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Michigan Attorney General calls Mackinac Straits pipeline law 'unconstitutional'

Mackinac Bridge
Mark Brush
Michigan Radio
The law passed during December's lame duck session authorize the MAckinaw Straits Corridor Authority to build a tunnel around Line 5.

Michigan Attorney General Dana Nessel says a law passed last year to build an oil pipeline tunnel beneath the Mackinac Straits is unconstitutional.

One of the first things Gov. Gretchen Whitmer did when she took office in January was to ask for an attorney general’s opinion on the law, which former Gov. Rick Snyder pushed through in the waning days of the legislature.

The law created a complicated structure to insure a tunnel would be built to house Enbridge’s Line 5 pipeline. Critics have complained the pipeline poses a threat of a catastrophic leak. The pipeline’s owners insist it is safe.

In the opinion released Thursday, Attorney General Nessel says the law is unconstitutional because its provisions go beyond the scope of what was disclosed in the law’s title.   

The Attorney General concludes that certain provisions of Act 359 – including those transferring all authorities related to a utility tunnel from the Mackinac Bridge Authority to the Straits Corridor Authority and requiring the Corridor Authority to enter into an agreement for the construction of a tunnel if a proposed agreement was presented by a specific date and met listed criteria – are unconstitutional because they violate Article 4, Section 24 of the Michigan Constitution, referred to as the Title-Object Clause.

Nessel adds any actions taken by the Mackinac Straits Corridor Authority are “void.” In December, the Authority approved agreements for the proposed tunnel.   

The governor’s office reacted quickly after the Attorney General’s opinion was released.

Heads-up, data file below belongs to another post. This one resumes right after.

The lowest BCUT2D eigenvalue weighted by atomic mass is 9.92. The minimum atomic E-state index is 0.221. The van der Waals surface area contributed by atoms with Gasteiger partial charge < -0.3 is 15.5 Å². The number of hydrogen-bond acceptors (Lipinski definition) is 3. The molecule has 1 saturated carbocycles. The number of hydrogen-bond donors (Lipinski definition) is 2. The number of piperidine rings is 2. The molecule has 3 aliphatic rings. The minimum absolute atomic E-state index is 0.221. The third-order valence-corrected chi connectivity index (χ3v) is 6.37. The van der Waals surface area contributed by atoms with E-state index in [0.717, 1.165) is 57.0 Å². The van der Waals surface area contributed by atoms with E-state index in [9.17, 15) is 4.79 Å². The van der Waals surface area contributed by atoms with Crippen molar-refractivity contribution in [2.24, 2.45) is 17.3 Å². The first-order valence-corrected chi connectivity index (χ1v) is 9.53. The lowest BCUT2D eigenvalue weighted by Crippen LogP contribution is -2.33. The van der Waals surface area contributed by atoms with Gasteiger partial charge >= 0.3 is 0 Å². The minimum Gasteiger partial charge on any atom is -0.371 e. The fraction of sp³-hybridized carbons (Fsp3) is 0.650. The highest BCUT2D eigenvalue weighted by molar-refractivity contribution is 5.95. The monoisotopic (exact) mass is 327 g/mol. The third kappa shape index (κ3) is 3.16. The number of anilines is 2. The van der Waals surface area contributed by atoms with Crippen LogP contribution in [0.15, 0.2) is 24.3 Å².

Gov. Gretchen Whitmer issued an executive directive instructing state departments and agencies to halt any actions in furtherance of the Mackinac Straits Corridor Authority law.

“The Great Lakes are our most precious resource in Michigan,” Whitmer said in a written statement, “And because of their significance, I’ve instructed state departments and agencies to halt any actions in furtherance of this law.” 

The opinion will likely set the stage for a renewed legal fight over the future of Enbridge’s line 5 pipeline.

Enbridge did not respond to a request for comment at the time of publishing.

The Attorney General’s opinion does not carry the weight of law. But it may aid critics of the pipeline tunnel plan and those who wish to see the aging Line 5 pipeline shutdown.

We applaud Attorney General Nessel for clearly recognizing the legislative overreach, restoring the rule of law, and stopping the attack on the Great Lakes and the state constitution,” said Liz Kirkwood, an environmental attorney and Executive Director of FLOW (For Love of Water), a Traverse City-based environmental group. 

Republicans criticized the Attorney General's opinion.

“Today’s opinion from Attorney General Dana Nessel comes as no surprise when considering previous remarks about Line 5 and its replacement," says St. Sen. Ed McBroom (R-Vulcan), "Her ruling only complicates and further delays the eventual closure of Line 5 and the construction of the tunnel replacing it."


An Enbridge spokesman says the company is "surprised and disappointed" by the actions of Michigan's governor and attorney general. 


“Enbridge worked in good faith with the Michigan government on the tunnel project,” said Enbridge
Chief Legal Officer Bob Rooney in a written statement, “We disagree with the Attorney General’s opinion and continue to believe in the benefits of the tunnel.”

Enbridge officials says they intend to seek clarification from the Administration on a path forward.  In the meantime, company officials say they remain committed to protecting the waters of the Great Lakes

 Editor: Enbridge Energy is a financial sponsor of Michigan Radio.

Steve Carmody has been a reporter for Michigan Public since 2005. Steve previously worked at public radio and television stations in Florida, Oklahoma and Kentucky, and also has extensive experience in commercial broadcasting.
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